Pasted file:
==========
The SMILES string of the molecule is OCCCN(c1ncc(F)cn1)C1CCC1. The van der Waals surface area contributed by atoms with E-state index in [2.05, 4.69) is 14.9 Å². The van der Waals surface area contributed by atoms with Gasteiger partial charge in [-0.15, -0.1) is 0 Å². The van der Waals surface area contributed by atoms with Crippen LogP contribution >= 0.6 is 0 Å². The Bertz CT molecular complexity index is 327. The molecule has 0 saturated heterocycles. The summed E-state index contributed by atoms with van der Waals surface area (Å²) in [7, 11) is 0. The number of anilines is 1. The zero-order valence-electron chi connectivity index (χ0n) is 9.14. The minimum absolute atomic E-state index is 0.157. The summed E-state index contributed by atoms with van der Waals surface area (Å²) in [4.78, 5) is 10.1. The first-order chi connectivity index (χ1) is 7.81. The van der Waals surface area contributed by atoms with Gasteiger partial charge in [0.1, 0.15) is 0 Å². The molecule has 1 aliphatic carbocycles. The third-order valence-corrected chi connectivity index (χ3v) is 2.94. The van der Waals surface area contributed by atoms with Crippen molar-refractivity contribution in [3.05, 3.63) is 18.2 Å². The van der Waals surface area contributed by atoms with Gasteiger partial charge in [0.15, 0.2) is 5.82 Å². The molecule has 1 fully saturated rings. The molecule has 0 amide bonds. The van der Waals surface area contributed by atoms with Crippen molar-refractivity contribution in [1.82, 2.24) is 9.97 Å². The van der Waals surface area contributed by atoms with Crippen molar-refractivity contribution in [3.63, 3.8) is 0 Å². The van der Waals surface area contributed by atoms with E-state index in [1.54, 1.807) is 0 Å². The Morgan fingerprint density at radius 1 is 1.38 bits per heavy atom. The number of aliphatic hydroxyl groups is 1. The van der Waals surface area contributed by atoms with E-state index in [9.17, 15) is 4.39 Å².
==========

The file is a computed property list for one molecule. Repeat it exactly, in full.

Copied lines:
The SMILES string of the molecule is OCCCN(c1ncc(F)cn1)C1CCC1. The van der Waals surface area contributed by atoms with E-state index in [2.05, 4.69) is 14.9 Å². The van der Waals surface area contributed by atoms with Gasteiger partial charge in [-0.15, -0.1) is 0 Å². The van der Waals surface area contributed by atoms with Crippen LogP contribution >= 0.6 is 0 Å². The Bertz CT molecular complexity index is 327. The molecule has 0 saturated heterocycles. The summed E-state index contributed by atoms with van der Waals surface area (Å²) in [7, 11) is 0. The number of anilines is 1. The zero-order valence-electron chi connectivity index (χ0n) is 9.14. The minimum absolute atomic E-state index is 0.157. The summed E-state index contributed by atoms with van der Waals surface area (Å²) in [4.78, 5) is 10.1. The first-order chi connectivity index (χ1) is 7.81. The van der Waals surface area contributed by atoms with Gasteiger partial charge in [0.1, 0.15) is 0 Å². The molecule has 1 aliphatic carbocycles. The third-order valence-corrected chi connectivity index (χ3v) is 2.94. The van der Waals surface area contributed by atoms with Crippen molar-refractivity contribution in [3.05, 3.63) is 18.2 Å². The van der Waals surface area contributed by atoms with Gasteiger partial charge in [0.15, 0.2) is 5.82 Å². The molecule has 1 fully saturated rings. The molecule has 0 amide bonds. The van der Waals surface area contributed by atoms with Crippen molar-refractivity contribution in [1.82, 2.24) is 9.97 Å². The van der Waals surface area contributed by atoms with Crippen molar-refractivity contribution in [3.63, 3.8) is 0 Å². The van der Waals surface area contributed by atoms with E-state index in [1.54, 1.807) is 0 Å². The Morgan fingerprint density at radius 1 is 1.38 bits per heavy atom. The number of aliphatic hydroxyl groups is 1. The van der Waals surface area contributed by atoms with E-state index in [9.17, 15) is 4.39 Å².